The AAA Foundation for Traffic Safety granted the University Transportation Research Institute a contract to conduct research on the effects of age on driving. The University’s contract, as well as a similar contract given to Columbia University, will fund research in New York, Maryland, Colorado and California.

Research Prof. David Eby, head of the Behavioral Sciences Group at UMTRI, will serve as the co-principal investigator on the UMTRI portion of the project. The project will last five years and address topics such as the effects of medication on driving behavior and outcomes. The pilot of the study will begin in the spring.

Eby said while this is the first extensive study on this topic in the United States, graduate students from the University of Ottawa, McMaster University and McGill University have been working on a similar study called “Candrive.”

UMTRI is one of five sites for the study, but will be fully responsible for collecting and analyzing GPS data from every site. Every participant will have a GPS in their car to track their driving patterns, and the investigators will also conduct annual assessments and interviews of participants. Prior to the study, the investigators will collect data on participants’ medical, crash and driving history records.

According to a press release, 3,000 people aged 65 to 79 will participate, and UMTRI will recruit and observe 600 participants. Investigators will observe participants’ driving patterns and consider individual health factors, such as medication taken.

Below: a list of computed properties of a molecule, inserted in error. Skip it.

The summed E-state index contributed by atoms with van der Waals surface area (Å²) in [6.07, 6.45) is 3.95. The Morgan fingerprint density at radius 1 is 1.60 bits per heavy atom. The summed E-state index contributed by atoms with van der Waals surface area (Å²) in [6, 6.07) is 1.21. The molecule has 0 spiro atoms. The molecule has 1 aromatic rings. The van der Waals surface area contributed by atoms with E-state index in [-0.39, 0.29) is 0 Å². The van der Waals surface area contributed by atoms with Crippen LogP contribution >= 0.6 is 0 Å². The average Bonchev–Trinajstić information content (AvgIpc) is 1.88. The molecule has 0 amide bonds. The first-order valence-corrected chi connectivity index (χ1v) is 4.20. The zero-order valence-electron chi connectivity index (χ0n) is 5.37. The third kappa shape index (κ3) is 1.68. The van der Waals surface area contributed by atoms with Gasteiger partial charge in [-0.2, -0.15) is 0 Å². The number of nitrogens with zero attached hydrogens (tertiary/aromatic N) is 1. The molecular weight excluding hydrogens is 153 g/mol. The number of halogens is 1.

“When completed, this combination of data on individuals over time will be an extremely powerful tool to better understand older drivers,” Lindsay Ryan, assistant research scientist at the Survey Research Center in the University Institute for Social Research and one of the principal investigators for the Michigan site of the study. “While this is an extremely ambitious project in scale and scope, the team of experts leading the efforts have an excellent track record and are well-prepared to complete this work.”

Dr. Raymund Yung and Linda Nyquist, of the University Institute of Gerontology, will be working with the principal investigators to recruit participants.

Nyquist said all participants must be residents of Ann Arbor and already receive health care from the University Health System.

“Age is the biggest risk factor for many common diseases such as arthritis, memory loss and movement disorders,” Yung said. “All of which are factors that may result in an older driver deciding to continue to drive or not.”

Leave a comment

Your email address will not be published.